Until Nigeria became a sovereign nation-state, it had been under repressive colonial rule for a long time. So, such freedom fighters and nationalists as Rt Hon Dr. Nnamdi Azikiwe, Obafemi Awolowo, Nwafor Orizu, Alhaji Tafawa Balewa, and others fought relentlessly and bravely for the political emancipation of Nigeria. And before Nigeria became a politically independent country, it had been evincing the tendencies and traits of a country that would become a great country, technologically and economically. So, Nigerians celebrated wildly when the British union jack was lowered and the green and white flag hoisted, signifying Nigeria’s new status as a sovereign country.
Sadly, barely six years after Nigeria’s attainment of political freedom, the country was embroiled in political trouble with the western region turned to a theater of bloody conflicts. Consequently, the military struck and overthrew the government of Alhaji Tafawa Balewa. The coup plotters cited nepotism, political maladministration, and pervasive corruption in the country as their reasons for staging and executing the coup.
The January 15, 1966 coup was tagged and branded an Igbo coup because top politicians of Igbo extraction like Nnamdi Azikiwe, Akanu Ibiam, Nwafor Orizu, and others were not killed whereas some Yoruba and Hausa/Fulani politicians were brutally and gruesomely killed in the coup.
The lop-sided killing or purge of members of the ruling political class reinforced the belief that the coup was an Igbo coup. Consequently, there was a countercoup in July 1966, which led to the genocidal decimation of the Igbo people’s population in the north. The political conflicts of 1966 snowballed into the Nigeria-Biafra civil war.
Among those who played great roles in the 1966 coups and the civil war was Colonel Emmanuel Nworah Nwobosi, a native of Obosi, Anambra. He was imprisoned after the botched putsch of January 15, 1966. Major Nzeogwu, Major Ifeajuna, Major Ademoyega, Captain Ben Gbulie, Lt Bob Igbikor, Lt Oyewole, Lt J.C Ojukwu, and others were jailed, too, for their participation in the execution of the January 15, 1966 coup.
They were transferred to the Enugu prison when political tension mounted in the country owing to Lt Col Ojukwu’s secessionist bid. And before the outbreak of the Nigeria-Biafra civil war, Colonel Nwobosi and others were released from the Enugu prison.
A very brave and courageous soldier, he saw action in the Nigeria-Biafra civil war. In fact, he led an artillery unit that launched attacks against the Nigerian soldiers. He was wounded in a battle at Obollo-Afor, Enugu State. That spinal cord injury, which he suffered, changed his role in the war. After his recuperation from the wound, he was redeployed to the Defence Quarters to understudy Col Patrick Anwuna. His transfer to that place brought him close to Lt Col Chukwuemeka Ojukwu, the leader of the secessionist Biafra.
At the end of the civil war, he went into exile in Libreville, Gabon, the place from which he travelled to Ivory Coast to stay with Lt Col Ojukwu. He was in exile for 14 years before he returned to Nigeria in 1984.
Until his death at a ripe old age in the late 2020, he enjoyed warm and intimate relationship with the Anambra State governor, Chief Willie Obiano. It should be noted that he contributed in no small way to the successful execution of the Ozoemezina mass burial for the victims of the Nigeria- Biafra civil war at the Alex-Ekwueme Square, Awka, in 2015. The event was performed for the appeasement of the earth-bound souls of those who died prematurely and violently in the war. Its significance was not lost on us as the Ozoemezina ceremony was in harmony with Igbo metaphysics.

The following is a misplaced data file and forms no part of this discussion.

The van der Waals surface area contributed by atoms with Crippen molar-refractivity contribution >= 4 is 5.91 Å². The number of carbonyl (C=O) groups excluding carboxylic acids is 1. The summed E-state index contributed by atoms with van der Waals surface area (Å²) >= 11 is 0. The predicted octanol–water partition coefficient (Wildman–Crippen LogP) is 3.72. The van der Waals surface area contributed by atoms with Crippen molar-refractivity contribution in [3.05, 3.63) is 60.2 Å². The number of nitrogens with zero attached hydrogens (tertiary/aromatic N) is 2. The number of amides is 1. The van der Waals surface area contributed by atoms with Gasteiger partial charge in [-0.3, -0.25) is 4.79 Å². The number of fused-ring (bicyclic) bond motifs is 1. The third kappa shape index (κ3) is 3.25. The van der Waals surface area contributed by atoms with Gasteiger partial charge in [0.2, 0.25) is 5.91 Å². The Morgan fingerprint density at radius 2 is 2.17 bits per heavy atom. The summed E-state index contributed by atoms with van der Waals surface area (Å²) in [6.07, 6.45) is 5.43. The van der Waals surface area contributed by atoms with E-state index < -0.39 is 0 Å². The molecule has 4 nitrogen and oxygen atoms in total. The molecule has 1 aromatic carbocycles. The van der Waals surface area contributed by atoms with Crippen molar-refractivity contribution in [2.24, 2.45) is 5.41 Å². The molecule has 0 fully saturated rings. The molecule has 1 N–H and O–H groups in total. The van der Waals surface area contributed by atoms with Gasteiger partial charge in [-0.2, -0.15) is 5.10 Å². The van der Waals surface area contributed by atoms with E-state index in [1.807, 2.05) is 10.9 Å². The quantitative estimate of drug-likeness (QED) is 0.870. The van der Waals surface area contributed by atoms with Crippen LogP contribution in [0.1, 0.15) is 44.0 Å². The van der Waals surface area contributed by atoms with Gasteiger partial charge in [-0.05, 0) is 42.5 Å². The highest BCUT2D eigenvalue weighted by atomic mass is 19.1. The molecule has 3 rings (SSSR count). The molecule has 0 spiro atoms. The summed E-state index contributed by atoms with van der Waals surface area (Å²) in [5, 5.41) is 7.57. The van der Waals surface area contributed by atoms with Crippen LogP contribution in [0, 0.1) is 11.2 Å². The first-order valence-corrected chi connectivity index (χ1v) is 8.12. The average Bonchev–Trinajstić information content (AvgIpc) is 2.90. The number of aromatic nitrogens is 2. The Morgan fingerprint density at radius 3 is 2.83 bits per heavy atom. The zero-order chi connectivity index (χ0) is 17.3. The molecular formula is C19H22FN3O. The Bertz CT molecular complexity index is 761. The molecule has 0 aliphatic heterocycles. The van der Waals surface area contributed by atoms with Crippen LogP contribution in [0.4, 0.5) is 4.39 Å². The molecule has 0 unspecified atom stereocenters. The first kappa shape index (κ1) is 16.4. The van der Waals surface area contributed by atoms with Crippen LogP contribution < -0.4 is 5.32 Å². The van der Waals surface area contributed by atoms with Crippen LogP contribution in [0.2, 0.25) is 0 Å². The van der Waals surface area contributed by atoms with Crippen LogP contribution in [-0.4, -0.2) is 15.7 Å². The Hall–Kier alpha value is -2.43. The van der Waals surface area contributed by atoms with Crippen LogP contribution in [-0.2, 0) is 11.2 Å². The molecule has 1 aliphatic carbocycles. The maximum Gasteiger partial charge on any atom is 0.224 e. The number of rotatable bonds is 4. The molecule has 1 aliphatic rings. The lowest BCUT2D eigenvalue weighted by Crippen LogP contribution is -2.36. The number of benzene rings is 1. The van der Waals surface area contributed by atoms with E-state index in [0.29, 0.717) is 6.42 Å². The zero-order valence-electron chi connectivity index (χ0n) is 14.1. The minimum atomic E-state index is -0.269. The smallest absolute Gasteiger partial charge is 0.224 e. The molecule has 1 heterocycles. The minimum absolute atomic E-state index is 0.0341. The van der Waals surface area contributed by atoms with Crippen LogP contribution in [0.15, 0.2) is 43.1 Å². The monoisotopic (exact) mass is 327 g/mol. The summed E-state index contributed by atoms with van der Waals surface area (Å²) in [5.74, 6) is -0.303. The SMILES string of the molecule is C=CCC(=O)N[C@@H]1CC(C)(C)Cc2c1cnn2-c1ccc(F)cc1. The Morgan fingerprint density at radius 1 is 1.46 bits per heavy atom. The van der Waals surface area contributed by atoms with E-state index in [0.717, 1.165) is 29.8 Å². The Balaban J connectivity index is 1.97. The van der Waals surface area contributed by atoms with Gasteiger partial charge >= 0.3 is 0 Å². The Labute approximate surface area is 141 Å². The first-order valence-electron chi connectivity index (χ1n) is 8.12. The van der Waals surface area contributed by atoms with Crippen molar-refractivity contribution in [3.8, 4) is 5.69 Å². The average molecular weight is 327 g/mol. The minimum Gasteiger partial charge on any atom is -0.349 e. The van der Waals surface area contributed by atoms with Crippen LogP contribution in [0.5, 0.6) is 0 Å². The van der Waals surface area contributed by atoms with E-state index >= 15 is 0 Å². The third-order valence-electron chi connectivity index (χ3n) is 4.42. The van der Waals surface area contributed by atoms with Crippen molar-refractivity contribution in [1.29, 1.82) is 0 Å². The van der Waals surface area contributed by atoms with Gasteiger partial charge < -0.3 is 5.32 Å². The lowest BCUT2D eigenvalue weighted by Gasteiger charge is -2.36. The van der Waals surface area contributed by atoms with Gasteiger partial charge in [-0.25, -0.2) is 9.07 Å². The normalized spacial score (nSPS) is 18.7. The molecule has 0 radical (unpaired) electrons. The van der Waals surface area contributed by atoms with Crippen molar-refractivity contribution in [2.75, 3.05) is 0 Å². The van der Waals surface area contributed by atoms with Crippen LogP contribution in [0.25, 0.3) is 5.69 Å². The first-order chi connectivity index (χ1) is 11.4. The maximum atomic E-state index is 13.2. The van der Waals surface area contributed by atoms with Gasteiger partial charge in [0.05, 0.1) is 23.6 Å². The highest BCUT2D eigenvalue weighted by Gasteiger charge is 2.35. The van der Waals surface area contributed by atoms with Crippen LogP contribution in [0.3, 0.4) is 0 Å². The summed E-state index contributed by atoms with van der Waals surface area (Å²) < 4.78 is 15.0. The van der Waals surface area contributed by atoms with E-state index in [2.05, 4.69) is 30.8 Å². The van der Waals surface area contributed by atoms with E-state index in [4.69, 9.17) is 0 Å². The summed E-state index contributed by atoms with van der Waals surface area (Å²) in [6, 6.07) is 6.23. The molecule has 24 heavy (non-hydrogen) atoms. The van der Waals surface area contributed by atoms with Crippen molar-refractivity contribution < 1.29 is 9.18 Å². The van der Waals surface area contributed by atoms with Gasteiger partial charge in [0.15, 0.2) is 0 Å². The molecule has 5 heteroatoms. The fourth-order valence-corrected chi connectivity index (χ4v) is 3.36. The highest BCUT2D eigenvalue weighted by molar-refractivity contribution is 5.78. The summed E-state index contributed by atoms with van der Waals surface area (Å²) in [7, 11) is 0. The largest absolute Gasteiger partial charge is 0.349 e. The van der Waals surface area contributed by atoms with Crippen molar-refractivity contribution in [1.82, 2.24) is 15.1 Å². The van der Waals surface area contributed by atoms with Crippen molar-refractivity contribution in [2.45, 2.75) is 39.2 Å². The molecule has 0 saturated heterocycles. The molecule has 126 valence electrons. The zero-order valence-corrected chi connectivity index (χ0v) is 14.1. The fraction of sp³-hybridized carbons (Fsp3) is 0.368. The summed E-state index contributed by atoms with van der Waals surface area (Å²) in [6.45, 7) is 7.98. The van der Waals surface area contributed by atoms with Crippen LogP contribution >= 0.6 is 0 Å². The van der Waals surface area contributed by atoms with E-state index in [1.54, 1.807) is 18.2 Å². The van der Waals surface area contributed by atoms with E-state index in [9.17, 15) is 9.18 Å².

Again, during his life time, Colonel Nwobosi had cause to shed light and offered insightful answers to some controversial issues agitating the minds of Nigerians. On the allegation that the January 15, 1966 coup was an Igbo coup, he said this: “When we did coup in 1966, we had officers from every section – Yoruba, Hausa, and Igbo, etc. I had an Urhobo lieutenant as part of us. Nigerians should be interested in what caused the January 1966 coup and the civil war, and not just keep saying it is an Igbo coup. We did not even fix January 15, 1966 for the coup. It was when we heard that a major northern cabal in the army was planning a coup that young officers like myself, Madiebo, and our friends from Yoruba, Hausa, and other parts swiftly mobilized to do the coup on January 15, 1966.”
And when asked for his take on Nigeria having a President of Igbo extraction in 2023, he said this: “As far as I am concerned and considering how things are moving presently, there is no hope for Nigeria having a President of Igbo extraction in the foreseeable future. Anybody promising a President of Igbo extraction in 2023 is making jest of the people of the southeast. You must count one before you count two. How could people who hate you so passionately today and find it difficult to employ you as a messenger come out the next day to give you the presidency?”
Colonel Emmanuel Nwobosi attended the same school as Major Kaduna Nzeogwu. He was at Royal Military Academy Sandhurst after he had enlisted in the Nigerian army. He rose to the rank of Captain in the Nigerian army whereas he was a Colonel in the army of Biafra.
The traditional title of Ogene Obosi was conferred on him, which is a proof and testament to the high esteem in which the people of Obosi held him. And he deployed his knowledge and leadership skills and qualities to work for the betterment of Obosi. And having been born in 1939, he belonged to the Irugo Age Grade, Obosi.
––Chiedu Uche Okoye, Uruowulu-Obosi, Anambra State